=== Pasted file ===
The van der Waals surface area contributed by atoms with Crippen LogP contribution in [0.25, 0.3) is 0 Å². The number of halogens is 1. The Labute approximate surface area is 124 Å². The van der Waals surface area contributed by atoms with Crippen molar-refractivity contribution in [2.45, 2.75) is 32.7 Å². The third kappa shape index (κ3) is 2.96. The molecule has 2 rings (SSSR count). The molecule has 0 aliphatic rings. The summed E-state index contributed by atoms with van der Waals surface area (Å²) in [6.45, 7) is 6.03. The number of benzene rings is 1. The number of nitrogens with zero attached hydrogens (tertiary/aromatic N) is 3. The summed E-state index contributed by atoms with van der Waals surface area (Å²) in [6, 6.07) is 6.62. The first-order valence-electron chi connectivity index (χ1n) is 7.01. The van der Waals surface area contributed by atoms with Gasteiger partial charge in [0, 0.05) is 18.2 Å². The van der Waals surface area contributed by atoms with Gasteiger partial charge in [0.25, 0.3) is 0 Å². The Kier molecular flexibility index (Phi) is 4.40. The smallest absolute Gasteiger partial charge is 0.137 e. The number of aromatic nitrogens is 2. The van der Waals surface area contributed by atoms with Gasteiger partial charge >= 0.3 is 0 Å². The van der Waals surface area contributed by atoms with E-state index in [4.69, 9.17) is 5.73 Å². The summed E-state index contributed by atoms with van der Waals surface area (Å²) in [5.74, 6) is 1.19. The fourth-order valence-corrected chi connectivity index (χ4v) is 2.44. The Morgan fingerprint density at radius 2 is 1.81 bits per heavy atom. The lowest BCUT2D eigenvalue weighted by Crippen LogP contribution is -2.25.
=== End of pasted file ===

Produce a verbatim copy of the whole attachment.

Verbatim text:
The van der Waals surface area contributed by atoms with Crippen LogP contribution in [0.25, 0.3) is 0 Å². The number of halogens is 1. The Labute approximate surface area is 124 Å². The van der Waals surface area contributed by atoms with Crippen molar-refractivity contribution in [2.45, 2.75) is 32.7 Å². The third kappa shape index (κ3) is 2.96. The molecule has 2 rings (SSSR count). The molecule has 0 aliphatic rings. The summed E-state index contributed by atoms with van der Waals surface area (Å²) in [6.45, 7) is 6.03. The number of benzene rings is 1. The number of nitrogens with zero attached hydrogens (tertiary/aromatic N) is 3. The summed E-state index contributed by atoms with van der Waals surface area (Å²) in [6, 6.07) is 6.62. The first-order valence-electron chi connectivity index (χ1n) is 7.01. The van der Waals surface area contributed by atoms with Gasteiger partial charge in [0, 0.05) is 18.2 Å². The van der Waals surface area contributed by atoms with Gasteiger partial charge in [0.25, 0.3) is 0 Å². The Kier molecular flexibility index (Phi) is 4.40. The smallest absolute Gasteiger partial charge is 0.137 e. The number of aromatic nitrogens is 2. The van der Waals surface area contributed by atoms with Gasteiger partial charge >= 0.3 is 0 Å². The van der Waals surface area contributed by atoms with E-state index in [4.69, 9.17) is 5.73 Å². The summed E-state index contributed by atoms with van der Waals surface area (Å²) in [5.74, 6) is 1.19. The fourth-order valence-corrected chi connectivity index (χ4v) is 2.44. The Morgan fingerprint density at radius 2 is 1.81 bits per heavy atom. The lowest BCUT2D eigenvalue weighted by Crippen LogP contribution is -2.25.